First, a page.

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Hiv in Black African American

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HIV in the African American Population

HIV in the African American Population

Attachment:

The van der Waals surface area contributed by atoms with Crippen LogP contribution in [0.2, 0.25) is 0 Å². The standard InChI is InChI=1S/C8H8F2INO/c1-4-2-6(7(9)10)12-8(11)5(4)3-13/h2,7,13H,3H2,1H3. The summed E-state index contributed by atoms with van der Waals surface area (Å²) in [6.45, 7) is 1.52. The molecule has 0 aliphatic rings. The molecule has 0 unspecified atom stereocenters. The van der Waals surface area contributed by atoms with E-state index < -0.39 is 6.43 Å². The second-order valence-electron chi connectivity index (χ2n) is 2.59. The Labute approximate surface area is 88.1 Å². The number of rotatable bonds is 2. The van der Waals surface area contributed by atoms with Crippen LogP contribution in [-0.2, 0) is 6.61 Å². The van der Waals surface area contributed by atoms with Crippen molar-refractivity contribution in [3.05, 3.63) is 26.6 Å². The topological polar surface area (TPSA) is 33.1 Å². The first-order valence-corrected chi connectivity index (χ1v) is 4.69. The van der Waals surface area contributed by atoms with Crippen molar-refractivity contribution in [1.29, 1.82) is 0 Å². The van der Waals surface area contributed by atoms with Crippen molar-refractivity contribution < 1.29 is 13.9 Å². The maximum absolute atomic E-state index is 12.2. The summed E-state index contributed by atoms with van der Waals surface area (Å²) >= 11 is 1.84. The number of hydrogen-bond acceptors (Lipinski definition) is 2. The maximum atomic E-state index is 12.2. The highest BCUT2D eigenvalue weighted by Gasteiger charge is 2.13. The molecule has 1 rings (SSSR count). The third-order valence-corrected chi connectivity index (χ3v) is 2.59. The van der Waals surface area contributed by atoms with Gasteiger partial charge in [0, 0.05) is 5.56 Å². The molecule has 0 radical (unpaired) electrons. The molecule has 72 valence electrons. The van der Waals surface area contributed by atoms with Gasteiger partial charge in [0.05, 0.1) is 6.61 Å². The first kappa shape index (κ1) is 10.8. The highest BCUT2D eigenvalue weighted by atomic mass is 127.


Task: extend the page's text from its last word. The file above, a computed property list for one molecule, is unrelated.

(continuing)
The year was 1981, and the first discovered cases of PCP, Pneumocystis Cabrini pneumonia was discovered in five young males who did not fit the norm for being diagnosed with this disease. In 1983, the isolation of a T lymph tropic retrovirus was found. In January 1983, the CDC reported a new disease which could be sexually transmitted both homosexually and heterosexual, passed from mother to infant, through blood and blood products. A note was made that the disease could also be passed from a negative host, who carried the disease asymptomatically. On February 7th, the world takes notice of the African American blacks and their relationship with the HIV/AIDS epidemic. In 2006, blacks composed approximately 12% of the United States population over the age of 13. Out of that reported number it was estimated that 46% of them are living with HIV/AIDS. 63% of those cases were from between male to male cases, with 83% new cases being from high risk heterosexual black females. The numbers from the CDC report it is an estimated 12.3 per 10,000 blacks that are currently affected yearly. Of all the ethnic and racial groups of the United States of America, the African Americans are the ones who have been to a larger extent faced with the HIV/AIDS burden. Statistics show that more than two hundred and thirty thousand African Americans have already passed on as a result of AIDS- a figure which represents 40% of the total deaths in the U.S. Besides, it is estimated that those living with HIV in the U.S. are more than one million, half of whom are blacks (NASTAD, 2005). The probability of having been infected with HIV/AIDS among the African Americans is one on every 16 (for the black males) and 1 in every 30 people (for the black women). Washington D.C. has the highest prevalence of HIV…...

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